Working with Images
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1h 1m

This course has been designed to teach you how to manage networking and compute resources on Google Cloud Platform. The content in this course will help prepare you for the Associate Cloud Engineer exam.

The topics covered within this course include:

  • Adding subnets to a VPC
  • Expanding existing subnets
  • Reserving static addresses via the console and Cloud Shell
  • Managing, configuring, and connecting to VM instances
  • Adding GPUs and installing CUDA libraries
  • Creating and deploying from snapshots and images
  • Working with instance groups

Learning Objectives

  • Learn how to manage networking and compute resources on Google Cloud Platform
  • Prepare for the Google Associate Cloud Engineer Exam

Intended Audience

  • Those who are preparing for the Associate Cloud Engineer exam
  • Those looking to learn more about managing GCP networking and compute features


To get the most from this course, you should have some exposure to GCP resources, such as VCPs, VM Instances, Cloud Console, and Cloud Shell. However, this is not essential.



Hi, everyone, and welcome to this lecture. In this lecture, I'm going to explain what images are and what they're used for. An image provides the base operating environment for applications to run on a Compute instance. You can use images to archive application versions for disaster recovery, and even to roll back an instance. After registering an image, the image can be used to create one or more exact replicas of the original disk. You can use operating system images to create boot disks for Compute instances

There are two types of images available. They include public images and custom images. Public images are provided and maintained by Google, open-source communities, and even some other third-party vendors. All GCP projects have access to public images so they can be used to create instances. There are many pre-configured public images available in Compute Engine that have compatible Linux operating systems and Windows operating systems. These systems images can be used to create and start instances.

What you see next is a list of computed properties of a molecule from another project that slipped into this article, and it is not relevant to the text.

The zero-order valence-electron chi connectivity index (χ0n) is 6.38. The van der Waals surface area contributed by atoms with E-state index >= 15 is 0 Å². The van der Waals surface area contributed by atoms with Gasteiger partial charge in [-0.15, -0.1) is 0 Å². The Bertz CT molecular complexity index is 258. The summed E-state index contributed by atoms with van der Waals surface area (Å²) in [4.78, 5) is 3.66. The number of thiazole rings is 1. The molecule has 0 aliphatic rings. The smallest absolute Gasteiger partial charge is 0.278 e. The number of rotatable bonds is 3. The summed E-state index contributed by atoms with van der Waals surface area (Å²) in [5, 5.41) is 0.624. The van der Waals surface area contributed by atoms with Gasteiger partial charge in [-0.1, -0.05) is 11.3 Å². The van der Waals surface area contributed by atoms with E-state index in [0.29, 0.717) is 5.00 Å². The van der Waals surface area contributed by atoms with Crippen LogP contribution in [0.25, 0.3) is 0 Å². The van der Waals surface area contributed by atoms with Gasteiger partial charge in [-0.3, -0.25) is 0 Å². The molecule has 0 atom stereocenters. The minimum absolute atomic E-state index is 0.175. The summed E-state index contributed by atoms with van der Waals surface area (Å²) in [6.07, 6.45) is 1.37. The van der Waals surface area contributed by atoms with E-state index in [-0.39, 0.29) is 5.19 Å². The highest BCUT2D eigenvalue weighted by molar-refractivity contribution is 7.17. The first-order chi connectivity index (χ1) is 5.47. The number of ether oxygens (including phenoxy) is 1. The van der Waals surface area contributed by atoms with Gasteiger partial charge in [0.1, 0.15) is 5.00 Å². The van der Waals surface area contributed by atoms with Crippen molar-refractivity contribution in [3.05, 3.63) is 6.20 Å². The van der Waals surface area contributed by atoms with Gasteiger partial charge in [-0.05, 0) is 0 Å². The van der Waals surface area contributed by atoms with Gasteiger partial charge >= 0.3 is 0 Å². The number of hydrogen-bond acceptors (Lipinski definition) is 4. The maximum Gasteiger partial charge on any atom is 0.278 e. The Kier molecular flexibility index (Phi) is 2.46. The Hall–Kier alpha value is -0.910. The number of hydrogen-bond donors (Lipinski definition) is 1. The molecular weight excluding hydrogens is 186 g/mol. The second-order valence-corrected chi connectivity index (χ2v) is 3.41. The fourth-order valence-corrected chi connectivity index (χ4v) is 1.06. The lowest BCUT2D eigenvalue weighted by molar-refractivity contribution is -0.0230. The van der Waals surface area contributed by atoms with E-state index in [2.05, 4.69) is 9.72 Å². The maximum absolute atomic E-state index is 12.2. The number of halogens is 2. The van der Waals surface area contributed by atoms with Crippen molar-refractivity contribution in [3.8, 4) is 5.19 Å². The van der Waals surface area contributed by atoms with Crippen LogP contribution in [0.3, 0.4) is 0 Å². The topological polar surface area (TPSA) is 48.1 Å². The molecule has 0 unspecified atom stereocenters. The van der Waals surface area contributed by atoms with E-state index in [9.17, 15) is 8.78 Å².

When you use an image, Compute Engine will create a persistent boot disk for each instance that you spin up, using your chosen image. By default, the boot disk that is created will be the same size as the image that was used. In situations where you need a persistent boot disk that's larger than the image used, you can always resize the boot disk later. While most public images are available at no additional cost, some premium images will result in additional costs to your instances. 

Custom images are available only to your project. Custom images can be created from boot disks and even from other images. After creating a custom image, you can use it to create an instance. You can use a custom image to import a boot disk image from an on-prem machine into Compute Engine. You can also use custom images to import virtual disks from existing virtual machines that are running in your environment. A custom image that's imported into Compute Engine will not add any additional cost to your instances. However, it will incur an image storage charge, as long as you keep the custom image in your project.

About the Author
Learning Paths

Tom is a 25+ year veteran of the IT industry, having worked in environments as large as 40k seats and as small as 50 seats. Throughout the course of a long an interesting career, he has built an in-depth skillset that spans numerous IT disciplines. Tom has designed and architected small, large, and global IT solutions.

In addition to the Cloud Platform and Infrastructure MCSE certification, Tom also carries several other Microsoft certifications. His ability to see things from a strategic perspective allows Tom to architect solutions that closely align with business needs.

In his spare time, Tom enjoys camping, fishing, and playing poker.